Forget Ross and Rachel, Dawson and Joey, Blair and Chuck: At this moment in pop culture history, the greatest “Will they / won’t they?” of our time is whether Meghan and Harry will attend King Charles’s coronation in May.
With just less than two months to go till the big day, the question looms unresolved, dominating all talk of the upcoming major event in the King’s life. Like all juicy “will they / won’t theys,” however, it’s being teased out in tantalizing increments, drip-fed to us with the edge-of-your-seat pacing of a weekly show. But is there something else behind the speculation?
The dramatic snubs between King Charles and Harry and Meghan pile up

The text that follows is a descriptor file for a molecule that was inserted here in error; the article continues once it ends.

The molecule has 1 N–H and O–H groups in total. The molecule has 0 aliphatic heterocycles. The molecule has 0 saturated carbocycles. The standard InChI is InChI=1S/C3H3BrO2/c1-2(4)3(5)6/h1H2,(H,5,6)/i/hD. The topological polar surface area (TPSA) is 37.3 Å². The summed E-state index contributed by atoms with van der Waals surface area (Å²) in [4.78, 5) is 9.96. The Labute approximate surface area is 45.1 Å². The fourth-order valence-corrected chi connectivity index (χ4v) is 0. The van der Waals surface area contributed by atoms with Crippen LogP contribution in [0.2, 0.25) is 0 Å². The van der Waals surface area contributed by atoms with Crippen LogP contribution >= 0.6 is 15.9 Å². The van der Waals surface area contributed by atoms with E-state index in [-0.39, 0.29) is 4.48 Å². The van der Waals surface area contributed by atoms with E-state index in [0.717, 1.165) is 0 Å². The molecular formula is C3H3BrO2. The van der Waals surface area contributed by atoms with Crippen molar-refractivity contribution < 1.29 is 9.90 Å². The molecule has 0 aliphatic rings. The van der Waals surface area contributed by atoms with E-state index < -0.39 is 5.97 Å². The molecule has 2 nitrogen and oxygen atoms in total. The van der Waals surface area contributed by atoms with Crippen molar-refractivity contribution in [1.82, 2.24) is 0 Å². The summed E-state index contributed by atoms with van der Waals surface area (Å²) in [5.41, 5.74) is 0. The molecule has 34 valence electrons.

Take the most recent developments, emerging in the wake of the Frogmore drama, wherein Charles allegedly ordered Meghan and Harry to vacate their U.K. home gifted to them by Her Late Maj — and the subsequent Christening drama, when, in seeming retaliation for that move, Meghan and Harry circumvented royal tradition and christened their daughter, named after the queen, on their own in California — and, while they were at it, asserting their kids’ right to be known as Prince Archie and Princess Lilibet. (Did we mention the coronation is being held on that newly minted Californian prince’s birthday? An opening salvo you may have forgotten in the breathless twists-and-turns since.)
And now, according to OK! Magazine, “tense negotiations” are currently underway between the two parties, and the result is so uncertain that the palace is drafting two separate schedules, one with the King’s youngest son and his wife in attendance, and the other without them. (Which does seem to imply they’re playing a much more pivotal role than the one rumoured last week by The Daily Mail, which quoted “family friends” who hoped the couple were so periphery to affairs that they would be “seated in Iceland.” )